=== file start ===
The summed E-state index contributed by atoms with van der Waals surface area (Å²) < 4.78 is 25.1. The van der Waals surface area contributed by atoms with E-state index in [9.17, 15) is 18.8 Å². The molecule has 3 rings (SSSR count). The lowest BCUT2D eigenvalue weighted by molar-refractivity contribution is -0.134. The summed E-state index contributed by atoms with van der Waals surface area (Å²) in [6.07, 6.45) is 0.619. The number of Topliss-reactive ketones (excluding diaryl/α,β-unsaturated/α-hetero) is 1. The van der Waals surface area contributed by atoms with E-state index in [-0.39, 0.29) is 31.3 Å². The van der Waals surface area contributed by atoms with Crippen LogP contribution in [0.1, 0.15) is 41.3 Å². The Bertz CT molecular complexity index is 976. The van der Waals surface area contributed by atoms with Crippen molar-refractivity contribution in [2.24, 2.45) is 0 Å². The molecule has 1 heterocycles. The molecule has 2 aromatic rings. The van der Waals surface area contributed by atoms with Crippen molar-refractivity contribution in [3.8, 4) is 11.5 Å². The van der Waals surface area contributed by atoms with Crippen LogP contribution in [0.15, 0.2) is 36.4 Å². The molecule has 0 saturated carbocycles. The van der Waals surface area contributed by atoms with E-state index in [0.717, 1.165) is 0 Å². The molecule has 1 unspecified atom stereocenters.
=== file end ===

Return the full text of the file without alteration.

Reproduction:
The summed E-state index contributed by atoms with van der Waals surface area (Å²) < 4.78 is 25.1. The van der Waals surface area contributed by atoms with E-state index in [9.17, 15) is 18.8 Å². The molecule has 3 rings (SSSR count). The lowest BCUT2D eigenvalue weighted by molar-refractivity contribution is -0.134. The summed E-state index contributed by atoms with van der Waals surface area (Å²) in [6.07, 6.45) is 0.619. The number of Topliss-reactive ketones (excluding diaryl/α,β-unsaturated/α-hetero) is 1. The van der Waals surface area contributed by atoms with E-state index in [-0.39, 0.29) is 31.3 Å². The van der Waals surface area contributed by atoms with Crippen LogP contribution in [0.1, 0.15) is 41.3 Å². The Bertz CT molecular complexity index is 976. The van der Waals surface area contributed by atoms with Crippen molar-refractivity contribution in [2.24, 2.45) is 0 Å². The molecule has 1 heterocycles. The molecule has 2 aromatic rings. The van der Waals surface area contributed by atoms with Crippen molar-refractivity contribution in [3.8, 4) is 11.5 Å². The van der Waals surface area contributed by atoms with Crippen LogP contribution in [0.15, 0.2) is 36.4 Å². The molecule has 0 saturated carbocycles. The van der Waals surface area contributed by atoms with E-state index in [0.717, 1.165) is 0 Å². The molecule has 1 unspecified atom stereocenters.